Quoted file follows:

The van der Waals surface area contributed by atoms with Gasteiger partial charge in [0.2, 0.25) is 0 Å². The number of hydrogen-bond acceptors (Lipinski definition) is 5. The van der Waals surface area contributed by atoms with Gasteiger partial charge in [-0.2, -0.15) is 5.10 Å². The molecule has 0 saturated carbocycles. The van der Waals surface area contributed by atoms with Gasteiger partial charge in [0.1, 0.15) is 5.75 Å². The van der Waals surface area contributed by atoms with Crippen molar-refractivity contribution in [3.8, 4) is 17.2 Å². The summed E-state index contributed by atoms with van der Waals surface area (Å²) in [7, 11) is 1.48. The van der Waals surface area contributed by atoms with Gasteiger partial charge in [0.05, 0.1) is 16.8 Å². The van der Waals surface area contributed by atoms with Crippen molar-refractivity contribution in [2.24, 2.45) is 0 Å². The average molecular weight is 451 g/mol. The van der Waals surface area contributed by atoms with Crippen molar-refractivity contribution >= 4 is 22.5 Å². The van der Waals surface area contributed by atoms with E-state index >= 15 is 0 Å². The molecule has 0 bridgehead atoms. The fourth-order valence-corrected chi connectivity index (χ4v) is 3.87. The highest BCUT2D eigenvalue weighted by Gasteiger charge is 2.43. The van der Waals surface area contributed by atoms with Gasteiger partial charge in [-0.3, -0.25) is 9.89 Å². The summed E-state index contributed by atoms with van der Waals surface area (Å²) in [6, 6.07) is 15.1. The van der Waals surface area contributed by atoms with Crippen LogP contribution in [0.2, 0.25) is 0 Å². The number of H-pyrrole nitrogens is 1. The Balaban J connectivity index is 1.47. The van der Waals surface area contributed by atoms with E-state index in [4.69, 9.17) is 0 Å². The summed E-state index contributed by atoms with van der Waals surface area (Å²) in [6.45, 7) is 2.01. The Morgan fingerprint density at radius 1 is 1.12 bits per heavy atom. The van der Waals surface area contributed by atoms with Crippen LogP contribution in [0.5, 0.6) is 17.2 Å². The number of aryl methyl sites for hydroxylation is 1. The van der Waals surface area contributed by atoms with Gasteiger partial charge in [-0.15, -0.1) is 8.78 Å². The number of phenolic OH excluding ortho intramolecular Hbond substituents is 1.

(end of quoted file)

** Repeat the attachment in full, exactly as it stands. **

The van der Waals surface area contributed by atoms with Gasteiger partial charge in [0.2, 0.25) is 0 Å². The number of hydrogen-bond acceptors (Lipinski definition) is 5. The van der Waals surface area contributed by atoms with Gasteiger partial charge in [-0.2, -0.15) is 5.10 Å². The molecule has 0 saturated carbocycles. The van der Waals surface area contributed by atoms with Gasteiger partial charge in [0.1, 0.15) is 5.75 Å². The van der Waals surface area contributed by atoms with Crippen molar-refractivity contribution in [3.8, 4) is 17.2 Å². The summed E-state index contributed by atoms with van der Waals surface area (Å²) in [7, 11) is 1.48. The van der Waals surface area contributed by atoms with Gasteiger partial charge in [0.05, 0.1) is 16.8 Å². The van der Waals surface area contributed by atoms with Crippen molar-refractivity contribution in [2.24, 2.45) is 0 Å². The average molecular weight is 451 g/mol. The van der Waals surface area contributed by atoms with Crippen molar-refractivity contribution >= 4 is 22.5 Å². The van der Waals surface area contributed by atoms with E-state index >= 15 is 0 Å². The molecule has 0 bridgehead atoms. The fourth-order valence-corrected chi connectivity index (χ4v) is 3.87. The highest BCUT2D eigenvalue weighted by Gasteiger charge is 2.43. The van der Waals surface area contributed by atoms with Gasteiger partial charge in [-0.3, -0.25) is 9.89 Å². The summed E-state index contributed by atoms with van der Waals surface area (Å²) in [6, 6.07) is 15.1. The van der Waals surface area contributed by atoms with Crippen LogP contribution in [0.2, 0.25) is 0 Å². The number of H-pyrrole nitrogens is 1. The Balaban J connectivity index is 1.47. The van der Waals surface area contributed by atoms with E-state index in [4.69, 9.17) is 0 Å². The summed E-state index contributed by atoms with van der Waals surface area (Å²) in [6.45, 7) is 2.01. The Morgan fingerprint density at radius 1 is 1.12 bits per heavy atom. The van der Waals surface area contributed by atoms with Crippen LogP contribution in [0.5, 0.6) is 17.2 Å². The number of aryl methyl sites for hydroxylation is 1. The van der Waals surface area contributed by atoms with Gasteiger partial charge in [-0.15, -0.1) is 8.78 Å². The number of phenolic OH excluding ortho intramolecular Hbond substituents is 1.